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blue_dolphin

Saving/Using Basil: Purple, Thai & Holy

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I'm looking for suggestions for saving or using up this bounty of purple basil, holy basil and Thai basil.

 

A friend asked me yesterday if I needed some basil and I said, "Sure, I can make some pesto to freeze." I was expecting a few clippings of sweet basil.  

Here's what she brought - big bunches of purple, holy and Thai basil:

IMG_1515.thumb.jpeg.a820014aafc01f88c4ff05c57e0b76bc.jpeg

 

 I figure I can go ahead and make purple pesto with the purple basil but what should I do with the Thai and holy basils?  I've only used Thai basil a few times and have never used holy basil and would love ideas for using them.  Can I purée them in oil and freeze in a zip-lock as I've done with sweet basil?  If so should I blanch the leaves first?   

 

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What an abundance!  I love basil.  Ed is more of an oregano kind of person.  Sorry.  No ideas past what you suggest.

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Darienne

learn, learn, learn...

Cheers & Chocolates

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thai basil doesn't freeze well - it's usually used just torn in shreds for a really fresh flavor - but making a pesto out of it kind of defeats the purpose...  Holy basil is usually cooked (not eaten raw or tossed in at the end), so maybe that would tolerate freezing better?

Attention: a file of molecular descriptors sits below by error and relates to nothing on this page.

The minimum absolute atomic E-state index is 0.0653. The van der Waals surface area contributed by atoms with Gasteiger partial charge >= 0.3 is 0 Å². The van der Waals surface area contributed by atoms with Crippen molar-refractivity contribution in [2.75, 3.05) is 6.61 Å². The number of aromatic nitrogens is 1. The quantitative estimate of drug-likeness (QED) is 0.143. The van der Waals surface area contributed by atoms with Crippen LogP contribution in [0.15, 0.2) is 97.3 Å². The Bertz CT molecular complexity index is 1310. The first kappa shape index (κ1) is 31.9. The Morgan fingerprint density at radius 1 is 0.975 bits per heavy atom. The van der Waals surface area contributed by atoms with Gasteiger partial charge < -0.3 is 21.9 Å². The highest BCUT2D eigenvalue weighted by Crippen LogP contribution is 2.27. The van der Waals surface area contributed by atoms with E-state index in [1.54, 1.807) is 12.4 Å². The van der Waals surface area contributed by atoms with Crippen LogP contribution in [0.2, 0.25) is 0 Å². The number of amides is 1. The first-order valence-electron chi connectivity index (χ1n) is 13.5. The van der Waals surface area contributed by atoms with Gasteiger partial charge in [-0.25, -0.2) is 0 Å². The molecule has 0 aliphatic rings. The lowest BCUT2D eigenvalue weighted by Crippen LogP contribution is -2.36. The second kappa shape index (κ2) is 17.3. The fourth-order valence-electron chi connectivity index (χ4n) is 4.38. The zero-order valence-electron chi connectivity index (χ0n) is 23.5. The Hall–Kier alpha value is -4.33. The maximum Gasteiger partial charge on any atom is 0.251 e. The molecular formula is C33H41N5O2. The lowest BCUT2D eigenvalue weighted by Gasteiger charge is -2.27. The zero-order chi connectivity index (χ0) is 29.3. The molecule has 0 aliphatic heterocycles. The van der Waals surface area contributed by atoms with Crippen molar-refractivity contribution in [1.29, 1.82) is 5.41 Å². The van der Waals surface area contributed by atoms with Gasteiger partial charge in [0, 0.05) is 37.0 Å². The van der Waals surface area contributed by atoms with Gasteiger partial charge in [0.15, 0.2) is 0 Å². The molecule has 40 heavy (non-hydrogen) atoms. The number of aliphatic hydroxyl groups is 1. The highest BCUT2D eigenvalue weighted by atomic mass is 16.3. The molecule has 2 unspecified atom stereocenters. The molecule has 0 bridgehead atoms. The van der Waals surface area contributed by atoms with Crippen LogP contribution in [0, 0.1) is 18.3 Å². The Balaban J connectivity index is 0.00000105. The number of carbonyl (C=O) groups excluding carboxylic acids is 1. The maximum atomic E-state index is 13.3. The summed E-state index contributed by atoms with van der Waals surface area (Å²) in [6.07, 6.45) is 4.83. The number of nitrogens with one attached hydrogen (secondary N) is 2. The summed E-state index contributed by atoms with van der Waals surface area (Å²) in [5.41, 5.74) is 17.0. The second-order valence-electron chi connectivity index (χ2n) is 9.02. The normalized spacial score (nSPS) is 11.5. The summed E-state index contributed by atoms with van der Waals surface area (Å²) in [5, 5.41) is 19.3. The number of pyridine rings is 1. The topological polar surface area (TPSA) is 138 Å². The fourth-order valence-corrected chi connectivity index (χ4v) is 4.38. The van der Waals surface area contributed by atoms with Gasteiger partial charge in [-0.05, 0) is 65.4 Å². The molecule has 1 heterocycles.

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23 minutes ago, KennethT said:

thai basil doesn't freeze well - it's usually used just torn in shreds for a really fresh flavor - but making a pesto out of it kind of defeats the purpose...  Holy basil is usually cooked (not eaten raw or tossed in at the end), so maybe that would tolerate freezing better?

 

Any favorite recipes that you think really showcase either of those?

 

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I made a basil simple syrup for sweetening drinks.   I don't recall what kind of basil is was.   Goes really good in lemonade.

 

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4 minutes ago, blue_dolphin said:

 

Any favorite recipes that you think really showcase either of those?

 

I don't use holy basil much (because it's hard for me to get!!!)... but thai basil is classic in red curry.  Some people will even say that it's not red curry without thai basil thrown in at the end.  Thai basil is also a staple in many stir fries and noodle dishes...

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12 minutes ago, lemniscate said:

I made a basil simple syrup for sweetening drinks.   I don't recall what kind of basil is was.   Goes really good in lemonade.

 

 

Good idea! I'm going to make a bit of simple syrup with both the Thai and holy basil.  At least enough to make a few popsicles from each.  I've done peach with basil and it was very good.  Or I could go in a lime-ginger-basil direction.  

 

4 minutes ago, KennethT said: